When you’re new to gardening—and I still consider myself firmly planted in newbie soil—everything is a revelation. As the various books of the Garden Bloggers’ Book Club have rolled out, it has introduced me to topics and authors about which I know nothing. Other garden bloggers, however, post about how a book is one of their favorites or one they’ve always wanted to read—they’re clearly more dug in to the world of gardening literature than I am.
This month’s book, Two Gardeners: Katharine S. White and Elizabeth Lawrence – A Friendship in Letters, edited by Emily Herring Wilson, is one I half-expected to be a little stodgy. But it surprised me from the very start with how much I enjoyed it. First of all, there were these words from Elizabeth Lawrence, which comforted me and my haphazard style of planting: “Far from being an expert, I am the most casual of gardeners…I just put out things and let them take their chances.”
Second of all, I had no idea, when Carol at May Dreams Gardens named this the book of the month, that Katharine S. White was E.B. White’s wife.
Note: I was delighted to learn more about Katharine White’s contribution to The New Yorker and to gardening, as well—I’m not relegating her to the role of wife. But that connection tied me to her more tightly from the start of the book than I might have otherwise expected. See, E.B. White’s novels, particularly The Trumpet of the Swan and Charlotte’s Web, were among my very favorites when I was a kid. If I recall correctly, I enlisted both my Dad and Mom to read them to me, chapter by chapter, even though I could handily read them myself.
So it’s like the transitive property of equality in Geometry. My nostalgia connects me to E.B. White, who is connected to Katharine White by marriage. Therefore, Katharine and I? We’re like old pals.
I was also taken by some of the logistics issues faced by both Katharine White and Elizabeth Lawrence. The two of them constantly spoke about the challenge of keeping up with the correspondence, while assuring each other how much they valued their communication, and they make plans again and again to see each other. Their physical paths cross only once, and Wilson describes that meeting as being “in some way disappointing.” Yet as Katharine’s life came to a close, their correspondence friendship remained as strong as ever.
The book brought to mind all the women who I “know” through the Internet, either who I’ve met through blogging, or through message boards, or through other means. Some of these women, even though I’ve never met them in person, provide me with a strong foundation of friendship and support on any number of issues.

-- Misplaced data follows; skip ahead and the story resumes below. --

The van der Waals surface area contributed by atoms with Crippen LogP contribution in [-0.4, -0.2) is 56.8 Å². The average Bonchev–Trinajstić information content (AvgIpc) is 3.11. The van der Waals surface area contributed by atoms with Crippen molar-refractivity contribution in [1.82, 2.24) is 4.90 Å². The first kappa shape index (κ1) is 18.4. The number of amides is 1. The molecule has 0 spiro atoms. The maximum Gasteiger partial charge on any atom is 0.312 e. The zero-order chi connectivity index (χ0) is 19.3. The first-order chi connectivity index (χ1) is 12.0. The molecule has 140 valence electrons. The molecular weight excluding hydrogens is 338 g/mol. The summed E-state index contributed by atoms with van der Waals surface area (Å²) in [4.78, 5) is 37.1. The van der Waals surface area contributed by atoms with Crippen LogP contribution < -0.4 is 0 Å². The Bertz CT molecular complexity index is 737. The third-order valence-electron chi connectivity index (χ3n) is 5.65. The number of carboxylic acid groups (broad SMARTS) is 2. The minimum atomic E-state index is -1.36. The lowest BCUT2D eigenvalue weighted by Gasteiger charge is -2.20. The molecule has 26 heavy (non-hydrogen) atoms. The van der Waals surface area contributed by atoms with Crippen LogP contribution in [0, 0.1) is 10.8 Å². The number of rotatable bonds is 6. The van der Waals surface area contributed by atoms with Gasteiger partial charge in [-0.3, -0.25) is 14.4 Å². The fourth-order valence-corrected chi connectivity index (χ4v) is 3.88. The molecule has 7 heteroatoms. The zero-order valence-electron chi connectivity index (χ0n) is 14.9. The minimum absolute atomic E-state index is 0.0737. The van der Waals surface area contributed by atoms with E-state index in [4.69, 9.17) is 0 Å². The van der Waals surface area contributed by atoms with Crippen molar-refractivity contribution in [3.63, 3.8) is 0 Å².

In fact, I have a particular group of women who I consider to be among my closest friends, even though I’ve only met a few of them and may never meet some of them in person. There are people who consider that to be a little strange—how can anyone make a connection solely by computer? I direct them to this book, or to any number of other books of edited letters out on the market and say: how is this any different?
I often feel overwhelmed by my own pile of correspondence, whether that’s the number of emails in my Action folder waiting to be answered (and to those of you who are waiting to hear from me, trust that I haven’t forgotten about you…), or the cards and notes I stick in a folder on my desk labeled “Do This Now-Now-Now” or carry with me in my planner to answer in a stolen moment. Like Katharine and Elizabeth, I’m probably never going to catch up, and I just consider it a wonderful thing that my inbox and mailbox are both overflowing.
Katharine even talks about repetitive stress syndrome at one point. “I have been to the doctor, but he gave me a superficial examination and said it was roughening of the bones and told me not to bend my neck and not to work over a desk,” she writes to Elizabeth. “Great! I simply have to.” It seems that carpal tunnel syndrome and other computer-related issues aren’t the newest things under the sun after all.
Perhaps that’s the best thing about this book, from my reading. Sure, these women traded incredible insights on gardening and plants. But what I walked away with was a reminder of the depth of friendship that is possible even when friends don’t see each other very often, or even at all.